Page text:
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man of one of thy brethren within any of thy gates in thy land which the Lord thy God giveth thee, thou shall not harden thine heart, nor shut thine hand from thy poor brother. But thou shalt open thine hand wide unto him, and shall surely lend him sufficient for his need in that which he wanteth. This law extends even to the losses which are incidental to property. Thou shalt not see thy neighbour's ox, or his sheep, go astray, and hide thyself from them; thou shalt in any case bring them again to thy brother. And if thy brother be not nigh to thee, or if thou hnow him not, then shalt thou bring it to thine own house; and it shall be with thee till thy brother seek after it, and thou shalt restore it to him. again.* In like manner shalt thou do with every lost thing of thy brother's. Thou mayest not hide thyself; that is to say, make ignorance a pretence for not exercising charity and benevolence towards him. Thou shall not see thy brother s ox, nor his ass, fall down by the way, and hide thyself from them; that is to say, take no notice of them. Thou shalt surely help him to lift them up again; the meaning of which is, that in whatever thy brother, or fellow-creature stands in need of, such help as it is in thy power to afford thou shalt not refuse to help him.
Thus we are taught to act in the common occurrences of life, and much more so in the concerns of eternal importance. When a man himself goes astray, and errs from the way of truth and safety, it requires a higher
* Deut. xxii. 1.
degree of compassion and charity to restore such a one to the way of salvation from which he has departed. The conclusion then to be drawn from these Scriptures is evidently this: that a hard-hearted, and cruel, and selfish disposition, is not a Christian disposition; that as Christians, it is our duty fo seek occasions of usefulness, and never to overlook those that come in our way, either by our inhumanity or neglect. I come now as I proposed,
III. To show the great reasonableness and excellency of this rule.
There is the most perfect agreement between reason and religion, with respect both to the duty and the happiness of mankind. Whatever we are commanded to do, either by the Law of Moses, or the Gospel of Jesus Christ, tends ultimately to increase our happiness. In like manner, whatever is forbidden in the Law of God, will be found the ultimate cause of misery even in this life. We may therefore conclude with certainty, that the Law of God is holy, just, and good, and that hit commandments are not grievous. Our duty in this, as well as in every other instance, will be found to be a reasonable service. The great reasonableness also of this rule appears in this; that it is so universally acknowledged, as to be made the standard of equity and justice, not only in the common transactions of life, but also in the due administration of the laws of our country.
But there is no need of any other argument to prove the excellence of this rule, than what our blessed Saviour has said to enforce the observance of it, for this is the Law and the Prophets. This is the substance of all that is written in the Law, or by the Prophets, concerning the duty of man to man. The Law commands us to love our neighbour as ourselves; and it is recorded in the Prophets, that God will have mercy and not sacrifice; by which we are taught to understand, that God is better pleased with acts of kindness to one another, than with the most ostentatious services. For he hath shewed thee, O man, what is good; and what doth the Lord thy God require of thee, but to do justly, to love mercy, and to walk humbly with thy God.* Here we have the sum and substance of true religion; and if we have any practical regard for the Scriptures, we shall acknowledge our obligation to obey them. I shall only add, that this rule, by its simplicity and plainness, speaks to the understanding and conscience of every one, and that the greatest advantages would arise from the due observance of it in all the relations of life. Seeing, then, the reasonableness and excellence of this divine precept, let us resolve, by the grace of God, to make it the rule of our lives; that whether others do, or do not, observe it in their behaviour towards us, we will not fail in the performance of it towards them, and in no case whatever think ourselves dispensed from it as a sacred duty. Let us not suppose that the Gospel releases us from obedience to the moral law, since our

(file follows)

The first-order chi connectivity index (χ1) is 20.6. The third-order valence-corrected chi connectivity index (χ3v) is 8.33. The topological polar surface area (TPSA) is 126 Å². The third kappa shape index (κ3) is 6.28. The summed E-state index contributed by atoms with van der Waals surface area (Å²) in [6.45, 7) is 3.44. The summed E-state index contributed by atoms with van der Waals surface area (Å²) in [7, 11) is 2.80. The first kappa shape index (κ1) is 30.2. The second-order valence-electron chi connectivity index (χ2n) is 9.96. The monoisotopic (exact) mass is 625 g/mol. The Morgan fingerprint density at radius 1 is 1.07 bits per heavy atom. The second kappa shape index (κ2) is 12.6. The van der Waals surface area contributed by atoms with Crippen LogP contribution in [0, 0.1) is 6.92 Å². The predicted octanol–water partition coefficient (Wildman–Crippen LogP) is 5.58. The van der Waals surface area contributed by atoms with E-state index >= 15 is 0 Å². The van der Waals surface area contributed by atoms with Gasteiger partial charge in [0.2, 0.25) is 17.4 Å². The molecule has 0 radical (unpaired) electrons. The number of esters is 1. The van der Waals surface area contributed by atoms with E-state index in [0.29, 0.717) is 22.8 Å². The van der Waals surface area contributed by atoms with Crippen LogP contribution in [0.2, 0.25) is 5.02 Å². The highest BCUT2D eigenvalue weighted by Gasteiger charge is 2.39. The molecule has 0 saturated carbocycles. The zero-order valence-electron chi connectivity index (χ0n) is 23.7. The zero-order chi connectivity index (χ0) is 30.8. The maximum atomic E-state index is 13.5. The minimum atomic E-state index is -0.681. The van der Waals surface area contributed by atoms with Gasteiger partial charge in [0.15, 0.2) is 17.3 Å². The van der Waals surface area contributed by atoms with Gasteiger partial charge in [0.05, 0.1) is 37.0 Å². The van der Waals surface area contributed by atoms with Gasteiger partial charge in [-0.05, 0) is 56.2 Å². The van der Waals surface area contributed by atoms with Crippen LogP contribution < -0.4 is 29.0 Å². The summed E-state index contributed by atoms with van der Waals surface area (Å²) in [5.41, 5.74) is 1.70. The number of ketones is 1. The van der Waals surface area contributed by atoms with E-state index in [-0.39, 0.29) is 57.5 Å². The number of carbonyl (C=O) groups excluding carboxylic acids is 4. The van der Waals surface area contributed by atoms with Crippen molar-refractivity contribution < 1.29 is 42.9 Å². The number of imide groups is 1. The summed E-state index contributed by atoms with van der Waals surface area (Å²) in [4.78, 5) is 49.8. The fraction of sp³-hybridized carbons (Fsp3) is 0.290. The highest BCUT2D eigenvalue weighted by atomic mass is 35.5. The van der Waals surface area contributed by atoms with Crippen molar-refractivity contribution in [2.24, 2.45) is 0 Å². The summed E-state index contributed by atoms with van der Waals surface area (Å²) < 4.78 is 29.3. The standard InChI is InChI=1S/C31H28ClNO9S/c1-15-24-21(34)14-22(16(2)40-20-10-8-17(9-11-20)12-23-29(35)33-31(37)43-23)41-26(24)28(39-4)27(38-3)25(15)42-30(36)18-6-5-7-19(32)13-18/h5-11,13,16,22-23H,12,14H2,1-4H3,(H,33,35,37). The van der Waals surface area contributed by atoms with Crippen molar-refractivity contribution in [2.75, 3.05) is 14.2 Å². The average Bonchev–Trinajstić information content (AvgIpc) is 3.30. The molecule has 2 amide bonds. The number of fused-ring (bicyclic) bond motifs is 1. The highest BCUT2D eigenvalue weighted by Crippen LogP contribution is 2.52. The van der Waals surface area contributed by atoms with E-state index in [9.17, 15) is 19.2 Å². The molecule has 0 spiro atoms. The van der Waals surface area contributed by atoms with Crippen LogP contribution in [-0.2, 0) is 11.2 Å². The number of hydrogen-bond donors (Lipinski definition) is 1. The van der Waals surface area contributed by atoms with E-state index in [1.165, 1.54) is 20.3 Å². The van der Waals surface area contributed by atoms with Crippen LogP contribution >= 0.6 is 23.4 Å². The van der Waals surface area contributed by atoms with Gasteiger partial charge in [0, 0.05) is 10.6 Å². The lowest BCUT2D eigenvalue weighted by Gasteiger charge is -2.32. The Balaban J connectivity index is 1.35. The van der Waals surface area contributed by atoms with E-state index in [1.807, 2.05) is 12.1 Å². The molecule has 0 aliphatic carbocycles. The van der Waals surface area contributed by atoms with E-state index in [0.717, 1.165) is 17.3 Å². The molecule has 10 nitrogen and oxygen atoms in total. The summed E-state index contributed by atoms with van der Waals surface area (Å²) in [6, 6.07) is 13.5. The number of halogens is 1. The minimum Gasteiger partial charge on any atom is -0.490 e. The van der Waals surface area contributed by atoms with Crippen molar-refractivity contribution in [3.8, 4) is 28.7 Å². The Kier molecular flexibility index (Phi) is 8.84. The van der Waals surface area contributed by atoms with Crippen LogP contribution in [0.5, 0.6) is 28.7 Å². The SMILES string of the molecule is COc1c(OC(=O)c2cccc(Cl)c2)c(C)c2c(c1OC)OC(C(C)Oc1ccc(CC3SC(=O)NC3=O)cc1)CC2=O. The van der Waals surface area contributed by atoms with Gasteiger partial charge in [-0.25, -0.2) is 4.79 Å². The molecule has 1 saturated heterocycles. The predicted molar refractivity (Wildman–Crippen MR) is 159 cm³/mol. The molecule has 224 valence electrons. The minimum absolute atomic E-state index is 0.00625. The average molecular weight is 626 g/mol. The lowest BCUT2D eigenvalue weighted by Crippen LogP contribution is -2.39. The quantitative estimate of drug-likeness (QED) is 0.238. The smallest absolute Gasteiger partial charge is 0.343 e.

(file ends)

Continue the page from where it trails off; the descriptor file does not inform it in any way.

blessed Saviour himself has explained and enforced it so strictly, as well as his Apostles. But let us remember that heaven and earth shall pass away, sooner than one jot or tittle of the word of God shall fail ;* and that we shall be all judged at the last day by this rule of unchangeable righteousness.
• Matt. v. 18.
THE CHARACTER AND BLESSEDNESS OF THE MERCIFUL.
Matthew V. 7. Blessed Are The Merciful, For They Shall Obtain
THE Gospel of Jesus Christ is a revelation of mercy to mankind. Its object and design are to reconcile sinners to God, through the death of his Son, and to teach them to be merciful to others, as they hope to obtain mercy themselves. This truth is evidently taught by our Lord in the words of the text, and is confirmed by him in several other passages; and every faithful follower of Jesus Christ will endeavour to imitate his goodness and loving-kinduess to men. True faith is a living and active principle, which, while it forbids all malice, hatred, and revenge, at the same time produces holiness and every good work. The only sure and certain evidences of true faith are to be found in its effects, and especially in the practice of that charity which arises from a sincere profession of the Christian